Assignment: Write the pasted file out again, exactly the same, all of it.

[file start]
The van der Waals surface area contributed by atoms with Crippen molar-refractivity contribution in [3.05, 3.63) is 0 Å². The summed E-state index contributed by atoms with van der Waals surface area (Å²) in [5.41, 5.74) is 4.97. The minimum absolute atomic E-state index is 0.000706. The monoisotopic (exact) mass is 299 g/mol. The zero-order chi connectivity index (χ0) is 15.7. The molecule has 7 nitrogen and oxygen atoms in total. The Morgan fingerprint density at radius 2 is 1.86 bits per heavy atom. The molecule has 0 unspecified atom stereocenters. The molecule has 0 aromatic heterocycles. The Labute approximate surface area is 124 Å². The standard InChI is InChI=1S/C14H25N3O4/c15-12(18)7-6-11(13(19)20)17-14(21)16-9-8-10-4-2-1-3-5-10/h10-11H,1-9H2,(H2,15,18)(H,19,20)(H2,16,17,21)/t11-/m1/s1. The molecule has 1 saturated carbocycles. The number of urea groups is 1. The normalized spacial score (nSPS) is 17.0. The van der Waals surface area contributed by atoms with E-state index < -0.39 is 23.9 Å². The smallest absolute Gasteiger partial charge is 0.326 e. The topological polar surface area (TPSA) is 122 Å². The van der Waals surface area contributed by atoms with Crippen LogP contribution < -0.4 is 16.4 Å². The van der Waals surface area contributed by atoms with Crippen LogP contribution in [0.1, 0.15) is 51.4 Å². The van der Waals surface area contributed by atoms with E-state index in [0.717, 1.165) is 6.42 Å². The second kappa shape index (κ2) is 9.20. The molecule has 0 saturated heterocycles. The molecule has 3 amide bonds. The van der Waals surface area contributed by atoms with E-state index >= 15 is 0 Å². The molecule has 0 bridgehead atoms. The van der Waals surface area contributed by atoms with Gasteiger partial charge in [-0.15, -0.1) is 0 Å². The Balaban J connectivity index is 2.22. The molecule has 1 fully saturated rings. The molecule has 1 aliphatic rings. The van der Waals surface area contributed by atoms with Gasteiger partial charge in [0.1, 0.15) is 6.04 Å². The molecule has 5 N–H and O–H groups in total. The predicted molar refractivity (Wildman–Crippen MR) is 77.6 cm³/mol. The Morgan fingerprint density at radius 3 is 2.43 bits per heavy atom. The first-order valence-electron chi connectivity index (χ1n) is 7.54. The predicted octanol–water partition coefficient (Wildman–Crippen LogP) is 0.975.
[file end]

The van der Waals surface area contributed by atoms with Crippen molar-refractivity contribution in [3.05, 3.63) is 0 Å². The summed E-state index contributed by atoms with van der Waals surface area (Å²) in [5.41, 5.74) is 4.97. The minimum absolute atomic E-state index is 0.000706. The monoisotopic (exact) mass is 299 g/mol. The zero-order chi connectivity index (χ0) is 15.7. The molecule has 7 nitrogen and oxygen atoms in total. The Morgan fingerprint density at radius 2 is 1.86 bits per heavy atom. The molecule has 0 unspecified atom stereocenters. The molecule has 0 aromatic heterocycles. The Labute approximate surface area is 124 Å². The standard InChI is InChI=1S/C14H25N3O4/c15-12(18)7-6-11(13(19)20)17-14(21)16-9-8-10-4-2-1-3-5-10/h10-11H,1-9H2,(H2,15,18)(H,19,20)(H2,16,17,21)/t11-/m1/s1. The molecule has 1 saturated carbocycles. The number of urea groups is 1. The normalized spacial score (nSPS) is 17.0. The van der Waals surface area contributed by atoms with E-state index < -0.39 is 23.9 Å². The smallest absolute Gasteiger partial charge is 0.326 e. The topological polar surface area (TPSA) is 122 Å². The van der Waals surface area contributed by atoms with Crippen LogP contribution < -0.4 is 16.4 Å². The van der Waals surface area contributed by atoms with Crippen LogP contribution in [0.1, 0.15) is 51.4 Å². The van der Waals surface area contributed by atoms with E-state index in [0.717, 1.165) is 6.42 Å². The second kappa shape index (κ2) is 9.20. The molecule has 0 saturated heterocycles. The molecule has 3 amide bonds. The van der Waals surface area contributed by atoms with E-state index >= 15 is 0 Å². The molecule has 0 bridgehead atoms. The van der Waals surface area contributed by atoms with Gasteiger partial charge in [-0.15, -0.1) is 0 Å². The Balaban J connectivity index is 2.22. The molecule has 1 fully saturated rings. The molecule has 1 aliphatic rings. The van der Waals surface area contributed by atoms with Gasteiger partial charge in [0.1, 0.15) is 6.04 Å². The molecule has 5 N–H and O–H groups in total. The predicted molar refractivity (Wildman–Crippen MR) is 77.6 cm³/mol. The Morgan fingerprint density at radius 3 is 2.43 bits per heavy atom. The first-order valence-electron chi connectivity index (χ1n) is 7.54. The predicted octanol–water partition coefficient (Wildman–Crippen LogP) is 0.975.